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|Title:||Host stromal versican is essential for cancer-associated fibroblast function to inhibit cancer growth|
|Keywords:||Biochemistry, Genetics and Molecular Biology|
|Abstract:||© 2015 UICC. The stroma provides a microenvironment that regulates tumor cell behavior. The extracellular matrix (ECM) has long been recognized to be important in tumor cell behavior, and previous studies have revealed the impact of individual matrix molecules on tumor progression. Although several reports have highlighted some central roles of tumor cell-expressed versican, the role of host stromal versican is not yet understood. In this study, we demonstrate that versican is an important molecule in the functional ECM structure and maintaining cancer-associated fibroblasts, using versican-negative QRsP11 fibrosarcoma cells. By their subcutaneous injection with cre-expressing adenoviruses to versican-floxed mice, we demonstrate that loss of host stromal versican facilitates tumor cell proliferation, and following angiogenesis, decreases cancer-associated fibroblasts, diminishes collagen fibers and alters hyaluronan distribution, concomitant with upregulation of hyaluronan, TGFβ and VEGF-mediated signaling. When the versican V3 variant consisting of G1 and G3 domains was expressed in tumor cells, it was integrated into the ECM, regained collagen fibers and cancer-associated fibroblasts and resulted in successful recovery of tumor growth inhibition, indicating that whatever cells produce, the G1 and G3 domains are adequate for versican function. Collectively, our results indicate a dynamic function of versican in the ECM that regulates tumor cell behavior. A greater understanding of the regulation of versican expression may contribute to the development of cancer therapies. What's new? The dynamic behavior of tumor cells is closely tied to the extracellular matrix (ECM) and changes in its composition and regulation that occur during tumorigenesis. In this study, loss of the stromal protein versican in mice was found to facilitate changes in the ECM that are conducive to tumor growth. Specifically, versican ablation led to declines in cancer-associated fibroblasts and collagen fibers and to changes in hyaluronan regulation. It also facilitated angiogenesis via elevated VEGF signaling. Further understanding of the factors that control versican expression could provide important insight for the development of novel therapeutic strategies.|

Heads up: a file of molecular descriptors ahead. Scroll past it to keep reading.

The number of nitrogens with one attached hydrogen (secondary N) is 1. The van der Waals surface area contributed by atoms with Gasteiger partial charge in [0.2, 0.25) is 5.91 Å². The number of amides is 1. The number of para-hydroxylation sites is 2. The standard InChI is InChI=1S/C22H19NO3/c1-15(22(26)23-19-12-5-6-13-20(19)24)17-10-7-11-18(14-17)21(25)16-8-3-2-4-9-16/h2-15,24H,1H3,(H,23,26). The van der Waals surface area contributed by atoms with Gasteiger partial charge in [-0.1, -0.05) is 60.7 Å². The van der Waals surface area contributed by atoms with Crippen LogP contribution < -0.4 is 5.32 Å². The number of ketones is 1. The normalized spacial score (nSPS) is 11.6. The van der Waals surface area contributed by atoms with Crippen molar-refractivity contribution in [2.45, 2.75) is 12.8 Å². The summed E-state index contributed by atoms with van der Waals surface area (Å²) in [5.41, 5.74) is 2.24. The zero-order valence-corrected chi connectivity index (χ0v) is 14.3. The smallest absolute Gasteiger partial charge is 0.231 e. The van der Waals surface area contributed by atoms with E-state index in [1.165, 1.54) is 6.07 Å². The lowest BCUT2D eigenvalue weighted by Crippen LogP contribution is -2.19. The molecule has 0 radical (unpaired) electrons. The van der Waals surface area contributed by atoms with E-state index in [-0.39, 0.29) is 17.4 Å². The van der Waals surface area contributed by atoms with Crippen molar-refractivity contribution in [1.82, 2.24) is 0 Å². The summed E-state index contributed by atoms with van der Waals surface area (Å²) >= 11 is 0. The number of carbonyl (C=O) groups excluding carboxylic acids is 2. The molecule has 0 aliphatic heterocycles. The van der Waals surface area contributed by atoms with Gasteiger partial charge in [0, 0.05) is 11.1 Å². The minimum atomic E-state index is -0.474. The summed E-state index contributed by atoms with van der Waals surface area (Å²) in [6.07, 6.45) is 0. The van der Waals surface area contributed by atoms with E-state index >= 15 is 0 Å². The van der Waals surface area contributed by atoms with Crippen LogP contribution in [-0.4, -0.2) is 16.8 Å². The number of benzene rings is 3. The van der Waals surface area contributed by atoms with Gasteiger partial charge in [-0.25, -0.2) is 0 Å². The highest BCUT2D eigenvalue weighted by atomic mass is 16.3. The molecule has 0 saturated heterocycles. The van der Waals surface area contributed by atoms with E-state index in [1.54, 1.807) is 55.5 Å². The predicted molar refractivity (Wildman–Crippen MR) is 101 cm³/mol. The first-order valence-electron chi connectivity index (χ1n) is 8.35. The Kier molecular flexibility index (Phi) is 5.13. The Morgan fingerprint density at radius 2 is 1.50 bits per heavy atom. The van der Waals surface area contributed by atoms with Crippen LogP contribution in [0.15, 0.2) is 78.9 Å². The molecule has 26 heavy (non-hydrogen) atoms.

|Appears in Collections:||CMUL: Journal Articles|
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